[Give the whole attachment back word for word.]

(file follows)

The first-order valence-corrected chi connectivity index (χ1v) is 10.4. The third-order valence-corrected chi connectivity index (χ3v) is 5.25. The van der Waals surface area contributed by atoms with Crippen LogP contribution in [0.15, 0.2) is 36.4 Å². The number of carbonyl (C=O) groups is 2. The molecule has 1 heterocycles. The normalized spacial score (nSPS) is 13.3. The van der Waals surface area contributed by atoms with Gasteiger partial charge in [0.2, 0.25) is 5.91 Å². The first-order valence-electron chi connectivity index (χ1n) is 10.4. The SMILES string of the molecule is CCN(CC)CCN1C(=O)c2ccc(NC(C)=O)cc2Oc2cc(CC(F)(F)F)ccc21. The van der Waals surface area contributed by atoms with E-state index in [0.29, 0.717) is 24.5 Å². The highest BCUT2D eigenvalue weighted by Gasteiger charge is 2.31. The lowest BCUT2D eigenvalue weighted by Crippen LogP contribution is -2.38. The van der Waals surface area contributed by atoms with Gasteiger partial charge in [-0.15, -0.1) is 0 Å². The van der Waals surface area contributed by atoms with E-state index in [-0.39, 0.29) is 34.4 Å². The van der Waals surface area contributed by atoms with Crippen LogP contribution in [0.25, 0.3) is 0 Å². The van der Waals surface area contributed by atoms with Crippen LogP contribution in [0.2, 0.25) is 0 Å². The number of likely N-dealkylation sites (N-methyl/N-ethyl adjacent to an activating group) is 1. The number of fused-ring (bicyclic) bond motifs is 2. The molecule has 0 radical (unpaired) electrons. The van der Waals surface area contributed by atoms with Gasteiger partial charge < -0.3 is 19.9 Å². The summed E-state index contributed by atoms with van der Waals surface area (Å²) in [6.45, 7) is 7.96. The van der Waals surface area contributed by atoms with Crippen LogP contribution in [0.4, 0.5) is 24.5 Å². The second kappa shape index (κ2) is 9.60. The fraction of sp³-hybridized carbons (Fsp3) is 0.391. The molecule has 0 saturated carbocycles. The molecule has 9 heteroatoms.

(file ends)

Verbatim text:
The first-order valence-corrected chi connectivity index (χ1v) is 10.4. The third-order valence-corrected chi connectivity index (χ3v) is 5.25. The van der Waals surface area contributed by atoms with Crippen LogP contribution in [0.15, 0.2) is 36.4 Å². The number of carbonyl (C=O) groups is 2. The molecule has 1 heterocycles. The normalized spacial score (nSPS) is 13.3. The van der Waals surface area contributed by atoms with Gasteiger partial charge in [0.2, 0.25) is 5.91 Å². The first-order valence-electron chi connectivity index (χ1n) is 10.4. The SMILES string of the molecule is CCN(CC)CCN1C(=O)c2ccc(NC(C)=O)cc2Oc2cc(CC(F)(F)F)ccc21. The van der Waals surface area contributed by atoms with E-state index in [0.29, 0.717) is 24.5 Å². The highest BCUT2D eigenvalue weighted by Gasteiger charge is 2.31. The lowest BCUT2D eigenvalue weighted by Crippen LogP contribution is -2.38. The van der Waals surface area contributed by atoms with Gasteiger partial charge in [-0.15, -0.1) is 0 Å². The van der Waals surface area contributed by atoms with E-state index in [-0.39, 0.29) is 34.4 Å². The van der Waals surface area contributed by atoms with Crippen LogP contribution in [0.25, 0.3) is 0 Å². The van der Waals surface area contributed by atoms with Crippen LogP contribution in [0.2, 0.25) is 0 Å². The number of likely N-dealkylation sites (N-methyl/N-ethyl adjacent to an activating group) is 1. The number of fused-ring (bicyclic) bond motifs is 2. The molecule has 0 radical (unpaired) electrons. The van der Waals surface area contributed by atoms with Gasteiger partial charge < -0.3 is 19.9 Å². The summed E-state index contributed by atoms with van der Waals surface area (Å²) in [6.45, 7) is 7.96. The van der Waals surface area contributed by atoms with Crippen LogP contribution in [0.4, 0.5) is 24.5 Å². The second kappa shape index (κ2) is 9.60. The fraction of sp³-hybridized carbons (Fsp3) is 0.391. The molecule has 0 saturated carbocycles. The molecule has 9 heteroatoms.